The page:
Tag Archives: debt

The Usury Conjecture on the centralized, interest-based, debt-money system

The Usury Conjecture on the centralized, interest-based, debt-money system
Revised June 2, 2022
Thomas H. Greco, Jr.

The Usury Conjecture in a nutshell
The central banking, interest-based, debt money system that is dominant around the world today is neither stable, nor sustainable, nor fair. The creation of money based on bank lending with interest creates an imperative for debt to grow exponentially with the passage of time. That debt-growth imperative drives artificial economic growth as borrowers compete with one another to acquire enough money from the always insufficient pool of money to service their “loans.”

When I first began my intensive inquiry into money, banking, and finance more than 40 years ago, it did not take long for me to discover the essential nature of money, where it comes from and how it is created, allocated, circulated, mismanaged and abused. I was astonished that this system has been allowed to become such a dominant force in the world, that it has wreaked such enormous devastation upon the world, and that it has been allowed to go on for such a long period of time. What has led me to those conclusions has been thoroughly documented in my many books, articles, and web posts.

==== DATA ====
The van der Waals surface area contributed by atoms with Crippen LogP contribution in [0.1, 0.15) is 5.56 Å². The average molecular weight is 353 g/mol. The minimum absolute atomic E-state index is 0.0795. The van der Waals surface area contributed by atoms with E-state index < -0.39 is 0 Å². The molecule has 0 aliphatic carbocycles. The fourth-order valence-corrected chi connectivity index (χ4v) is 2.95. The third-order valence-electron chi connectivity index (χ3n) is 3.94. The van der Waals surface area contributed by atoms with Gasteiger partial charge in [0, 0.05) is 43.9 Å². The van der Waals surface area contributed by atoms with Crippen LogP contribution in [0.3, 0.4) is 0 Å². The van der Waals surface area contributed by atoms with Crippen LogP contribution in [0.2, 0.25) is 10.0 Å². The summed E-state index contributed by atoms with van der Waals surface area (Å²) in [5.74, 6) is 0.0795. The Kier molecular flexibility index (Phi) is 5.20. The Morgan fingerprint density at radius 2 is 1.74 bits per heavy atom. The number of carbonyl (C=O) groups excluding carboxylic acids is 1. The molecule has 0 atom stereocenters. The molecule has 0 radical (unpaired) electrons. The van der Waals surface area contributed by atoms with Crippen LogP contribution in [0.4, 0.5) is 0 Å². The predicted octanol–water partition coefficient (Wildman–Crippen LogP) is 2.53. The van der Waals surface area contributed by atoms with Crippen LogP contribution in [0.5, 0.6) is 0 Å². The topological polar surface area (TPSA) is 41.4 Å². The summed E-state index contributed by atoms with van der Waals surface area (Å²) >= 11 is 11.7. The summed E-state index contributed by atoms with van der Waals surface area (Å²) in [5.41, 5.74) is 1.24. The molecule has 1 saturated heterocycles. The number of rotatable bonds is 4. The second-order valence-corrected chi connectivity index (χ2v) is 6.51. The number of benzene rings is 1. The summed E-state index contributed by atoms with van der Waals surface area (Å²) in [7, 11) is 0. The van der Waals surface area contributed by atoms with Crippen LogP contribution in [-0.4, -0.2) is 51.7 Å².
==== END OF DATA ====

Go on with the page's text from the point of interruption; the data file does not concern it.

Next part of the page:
I have long wondered why there seem to have been no serious attempts to model the monetary system that predominates today throughout the world. Then, in November 2011, I again met up with a well known economist at a conference in Michigan where we were both presenters. In his presentation he reported having conducted such a simulation in which the results showed an equilibrium state being reached. I was dubious about his conclusions but in the context of the conference there was not sufficient opportunity to raise pertinent questions or to discuss them in any depth. I later wrote to him with my questions and asked him to respond to my assertion that some of his underlying assumptions about the system that he used in his simulation might not have been realistic. That was the beginning of my attempts to more fully articulate my “usury conjecture” which over the subsequent years has gone through several revisions. I think my arguments are sufficiently well developed at this point to be useful to others in understanding the system and in designing realistic simulations and mathematical models that are able to reveal its inherent flaws. 

In my critique, I did not say that his model was “wrong,” only that some of the underlying assumptions were unrealistic and his model too limited to adequately describe the system as it presently exists. Here are the points that need to be considered:

Free banking. He stated at the beginning of his presentation that his model was a simulation of the monetary system as it existed during the “free banking” era in the United States around the mid-eighteen hundreds. But we no longer live in that world, money and banking have undergone a great many changes since that time and the free banking model does not describe today’s reality. Among the very significant changes have been: